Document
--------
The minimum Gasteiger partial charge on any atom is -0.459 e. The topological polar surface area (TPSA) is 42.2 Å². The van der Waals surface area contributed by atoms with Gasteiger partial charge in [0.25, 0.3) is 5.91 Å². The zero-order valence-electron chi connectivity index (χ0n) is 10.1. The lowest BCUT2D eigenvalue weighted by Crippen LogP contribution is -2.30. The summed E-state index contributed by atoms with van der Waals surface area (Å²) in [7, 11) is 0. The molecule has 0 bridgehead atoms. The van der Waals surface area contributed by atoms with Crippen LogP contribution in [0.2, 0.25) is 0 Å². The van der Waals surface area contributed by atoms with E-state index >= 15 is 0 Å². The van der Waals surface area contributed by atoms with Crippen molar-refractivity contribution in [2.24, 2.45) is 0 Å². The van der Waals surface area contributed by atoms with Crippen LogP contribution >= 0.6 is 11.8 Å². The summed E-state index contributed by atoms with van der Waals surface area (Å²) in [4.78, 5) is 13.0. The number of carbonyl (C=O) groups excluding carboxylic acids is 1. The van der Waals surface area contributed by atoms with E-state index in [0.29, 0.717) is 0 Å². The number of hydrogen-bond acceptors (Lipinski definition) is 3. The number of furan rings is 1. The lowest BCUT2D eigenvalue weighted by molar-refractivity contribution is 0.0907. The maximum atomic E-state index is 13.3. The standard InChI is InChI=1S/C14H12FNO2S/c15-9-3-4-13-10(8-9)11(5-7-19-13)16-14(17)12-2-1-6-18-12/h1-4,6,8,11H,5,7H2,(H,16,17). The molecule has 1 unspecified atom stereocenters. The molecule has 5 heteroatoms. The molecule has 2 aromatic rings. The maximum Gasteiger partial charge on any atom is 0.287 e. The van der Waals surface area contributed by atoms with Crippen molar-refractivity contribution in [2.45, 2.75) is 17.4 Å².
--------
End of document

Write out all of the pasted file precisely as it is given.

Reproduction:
The minimum Gasteiger partial charge on any atom is -0.459 e. The topological polar surface area (TPSA) is 42.2 Å². The van der Waals surface area contributed by atoms with Gasteiger partial charge in [0.25, 0.3) is 5.91 Å². The zero-order valence-electron chi connectivity index (χ0n) is 10.1. The lowest BCUT2D eigenvalue weighted by Crippen LogP contribution is -2.30. The summed E-state index contributed by atoms with van der Waals surface area (Å²) in [7, 11) is 0. The molecule has 0 bridgehead atoms. The van der Waals surface area contributed by atoms with Crippen LogP contribution in [0.2, 0.25) is 0 Å². The van der Waals surface area contributed by atoms with E-state index >= 15 is 0 Å². The van der Waals surface area contributed by atoms with Crippen molar-refractivity contribution in [2.24, 2.45) is 0 Å². The van der Waals surface area contributed by atoms with Crippen LogP contribution >= 0.6 is 11.8 Å². The summed E-state index contributed by atoms with van der Waals surface area (Å²) in [4.78, 5) is 13.0. The number of carbonyl (C=O) groups excluding carboxylic acids is 1. The van der Waals surface area contributed by atoms with E-state index in [0.29, 0.717) is 0 Å². The number of hydrogen-bond acceptors (Lipinski definition) is 3. The number of furan rings is 1. The lowest BCUT2D eigenvalue weighted by molar-refractivity contribution is 0.0907. The maximum atomic E-state index is 13.3. The standard InChI is InChI=1S/C14H12FNO2S/c15-9-3-4-13-10(8-9)11(5-7-19-13)16-14(17)12-2-1-6-18-12/h1-4,6,8,11H,5,7H2,(H,16,17). The molecule has 1 unspecified atom stereocenters. The molecule has 5 heteroatoms. The molecule has 2 aromatic rings. The maximum Gasteiger partial charge on any atom is 0.287 e. The van der Waals surface area contributed by atoms with Crippen molar-refractivity contribution in [2.45, 2.75) is 17.4 Å².